At The Atlantic, Ronald Brownstein explains why the Asian American vote could be pivotal for Democratic victories in the 2022 midterms and 2024 presidential elections:
Even amid soaring participation from all major racial groups, Asian Americans increased their turnout by more than any other cohort, according to recently released studies by the Census Bureau and Catalist, a Democratic voter-targeting firm. In fact, no major demographic group in recent decades has increased its turnout from one election to the next as much as Asian Americans did from 2016 to 2020, the census found; not even Black voters grew that much from 2004 through to Barack Obama’s first election four years later.
Why the surge? It reflected both long-term investments from grassroots groups in organizing and the immediate threat that many Asian Americans felt from former President Donald Trump—including his policies to slash legal immigration and his racist labeling of the coronavirus as the “China virus” and even “kung flu.” Although Republicans retain pockets of strength in Asian communities, the party now faces the prospect that Trump’s words—and the link many experts see between them and the rising wave of anti-Asian hate crimes—could lastingly alienate many of the thousands of Asian Americans who voted for the first time last year.
“It’s become a defining moment for the Asian American community,” says Karthick Ramakrishnan, a political scientist at UC Riverside who studies Asian American political influence. “What you saw in 2020 was a forging of political consciousness among the younger generation that could carry [Democrats] through for years, if not decades, to come.”
Brownstein notes that “Asian Americans still represent a small sliver of the population in all but a few states. But census figures show that from 2010 to 2019, the group grew rapidly, increasing its population nationwide by nearly 30 percent, or just over 5 million people. In percentage terms, that was by far the biggest increase over the past decade for any major racial group. Among adult citizens eligible to vote, Asian Americans have doubled their share, from 2.5 percent in 2000 to 5 percent in 2020, according to calculations by William Frey, a demographer at the Brookings Institution’s Metropolitan Policy Program.”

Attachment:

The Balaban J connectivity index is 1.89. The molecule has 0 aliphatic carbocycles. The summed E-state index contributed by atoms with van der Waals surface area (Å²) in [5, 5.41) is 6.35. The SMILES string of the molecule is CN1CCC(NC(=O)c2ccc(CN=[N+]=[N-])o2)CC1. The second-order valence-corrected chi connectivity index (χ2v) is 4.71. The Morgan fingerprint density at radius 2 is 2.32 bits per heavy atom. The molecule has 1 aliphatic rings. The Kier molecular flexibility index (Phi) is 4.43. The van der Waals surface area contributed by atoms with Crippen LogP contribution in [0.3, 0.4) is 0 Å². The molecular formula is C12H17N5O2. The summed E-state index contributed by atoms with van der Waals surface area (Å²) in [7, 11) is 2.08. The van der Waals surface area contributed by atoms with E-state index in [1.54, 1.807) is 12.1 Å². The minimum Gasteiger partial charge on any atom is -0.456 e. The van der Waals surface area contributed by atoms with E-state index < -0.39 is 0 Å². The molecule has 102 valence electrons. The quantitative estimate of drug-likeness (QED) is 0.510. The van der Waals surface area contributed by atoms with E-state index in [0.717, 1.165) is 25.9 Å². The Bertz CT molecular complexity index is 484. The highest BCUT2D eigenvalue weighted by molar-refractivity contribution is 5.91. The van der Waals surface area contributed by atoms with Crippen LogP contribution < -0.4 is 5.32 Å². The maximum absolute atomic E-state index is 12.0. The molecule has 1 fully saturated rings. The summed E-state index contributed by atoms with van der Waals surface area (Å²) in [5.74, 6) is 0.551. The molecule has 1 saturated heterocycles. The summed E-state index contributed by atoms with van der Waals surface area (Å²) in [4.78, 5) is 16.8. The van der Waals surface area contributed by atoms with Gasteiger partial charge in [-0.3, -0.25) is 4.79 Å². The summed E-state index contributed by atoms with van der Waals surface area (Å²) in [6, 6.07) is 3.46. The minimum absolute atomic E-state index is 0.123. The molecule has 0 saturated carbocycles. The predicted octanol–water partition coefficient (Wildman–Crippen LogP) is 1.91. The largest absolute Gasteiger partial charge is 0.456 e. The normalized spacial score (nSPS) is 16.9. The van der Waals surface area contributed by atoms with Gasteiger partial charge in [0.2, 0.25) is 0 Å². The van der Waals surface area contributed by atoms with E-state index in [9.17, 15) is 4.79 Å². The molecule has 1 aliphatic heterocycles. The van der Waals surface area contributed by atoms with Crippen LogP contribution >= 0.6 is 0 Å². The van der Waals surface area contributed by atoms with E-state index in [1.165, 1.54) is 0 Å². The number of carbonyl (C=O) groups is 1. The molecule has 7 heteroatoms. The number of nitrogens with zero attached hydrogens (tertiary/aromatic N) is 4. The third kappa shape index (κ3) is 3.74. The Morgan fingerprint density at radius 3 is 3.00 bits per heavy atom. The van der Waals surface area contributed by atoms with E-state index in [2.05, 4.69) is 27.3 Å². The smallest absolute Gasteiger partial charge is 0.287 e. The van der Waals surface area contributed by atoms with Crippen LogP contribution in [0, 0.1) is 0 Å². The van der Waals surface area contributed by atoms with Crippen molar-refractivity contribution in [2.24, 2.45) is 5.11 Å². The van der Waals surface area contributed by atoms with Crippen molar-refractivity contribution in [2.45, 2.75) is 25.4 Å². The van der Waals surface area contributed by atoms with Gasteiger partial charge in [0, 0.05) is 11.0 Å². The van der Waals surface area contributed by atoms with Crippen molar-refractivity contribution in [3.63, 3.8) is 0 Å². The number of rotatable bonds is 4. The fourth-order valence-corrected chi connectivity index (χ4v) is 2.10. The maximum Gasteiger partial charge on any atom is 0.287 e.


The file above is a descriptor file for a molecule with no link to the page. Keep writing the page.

And Asian American voters are showing some clout in unexpected places:
The states with the largest populations of eligible Asian American and Pacific Islander voters, Hawaii and California, are safely blue. But the groups’ numbers have also increased in Sun Belt states that are becoming tipping points in American elections. “Think about where we are growing the fastest: It’s Texas, it’s Georgia, Arizona, North Carolina, Nevada,” AAPI Victory Alliance Executive Director Varun Nikore told me.
The Asian American population isn’t nearly large enough to decide those states on its own. Although Asian Americans represent almost 9 percent of eligible voters in Nevada, they represent only about 3 percent in Georgia, Arizona, and North Carolina, Frey shared with me. Yet the rise in voter participation has proved crucial for Democrats in several closely balanced states. A growing number of Asian American voters—mostly in the Washington, D.C., suburbs—were central to tilting Virginia blue over roughly the past 15 years. They played a comparable tipping-point role in Democrats’ victories in Georgia last year, at both the presidential and senatorial level. TargetSmart, a Democratic voter-targeting firm, calculates that some 60,000 more Asian Americans voted in the state in November than had in 2016—an increase that far exceeded Joe Biden’s narrow margin of victory there… “
And the turnout trendlines are in the right direction for Democrats. As Brownstein notes, “Nationwide, Asian Americans increased their turnout at an astounding pace last year—soaring from about 49 percent in 2016 to just over 59 percent, the census found…. In its recently released analysis of voter files nationwide, Catalist calculated that the total number of votes cast by Asian Americans grew from 2016 to 2020 by almost 40 percent, reaching about 7 million. TargetSmart, in its analysis, put the increase even higher, at about 47 percent.”
In a close race – national or local – any smaller demographic group can be decisive. It appears that Republicans have blown whatever hopes they had for gaining traction with Asian American voters, and that’s a good thing for Democrats, who now have even reasons for insuring that GOTV programs for them are well-funded.